Sally Barton

About sally barton

Sally Barton is currently in her final year at Chelsea College of Arts (UAL), studying BA Fine Art. Growing up in Sheffield she studied art and design at school, followed by a foundation year at Chesterfield college, before starting at Chelsea, where she has created work around class and identity.

Her practice aims to reimagine the aesthetics of post-industrialised landscapes and communities through textiles, collage and performance. Her work explores class in the North of England and the importance of intergenerational relationships and storytelling within her own working- class family. Primarily focusing on the unique cultures and aesthetics of social class in Britain, Sally uses her family’s history to drive the narratives behind her work, aiming to redefine her culture through alternative aesthetics and repurposed imagery. Her work explores the performance of class and attempts to reclaim negative stereotypes of the North, such as the ‘football fan’. Running through her work is the theme of femininity, childhood and the re-imagined, using bright colours and found imagery to create a sense of belonging and hope in the stories she was told as a child.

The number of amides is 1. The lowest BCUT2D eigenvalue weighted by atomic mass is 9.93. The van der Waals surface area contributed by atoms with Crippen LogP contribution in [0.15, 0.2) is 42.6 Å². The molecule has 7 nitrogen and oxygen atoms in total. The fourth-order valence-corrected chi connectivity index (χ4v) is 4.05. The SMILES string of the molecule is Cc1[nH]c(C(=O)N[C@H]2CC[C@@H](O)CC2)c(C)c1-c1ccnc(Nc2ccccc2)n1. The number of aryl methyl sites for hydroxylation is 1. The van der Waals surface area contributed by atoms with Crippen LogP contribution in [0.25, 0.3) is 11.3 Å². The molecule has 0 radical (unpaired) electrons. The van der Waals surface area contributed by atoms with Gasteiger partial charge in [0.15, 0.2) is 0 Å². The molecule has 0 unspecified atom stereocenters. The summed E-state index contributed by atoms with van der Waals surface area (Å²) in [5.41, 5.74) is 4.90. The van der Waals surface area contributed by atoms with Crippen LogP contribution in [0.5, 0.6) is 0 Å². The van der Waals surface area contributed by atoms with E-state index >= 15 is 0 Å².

While at Chelsea she has joined a collective of artists under the name of TwoOneEight, the collective focus on making performance and participatory art and were invited to perform at the Freud Museum in early 2020. She has just completed a residency with UAL, where she was awarded a grant to research the designs of Trade Union banners and she is currently working on a publication for the design studio Patterns of Play, who have commissioned a zine of her work.

As well as developing her artistic practice Sally has spent her time at Chelsea working with UAL’s outreach department to help school students from underrepresented backgrounds find their voice within the art sector and coach them through their applications to universities and art schools. She hopes to continue her work promoting inclusion in arts education after she graduates.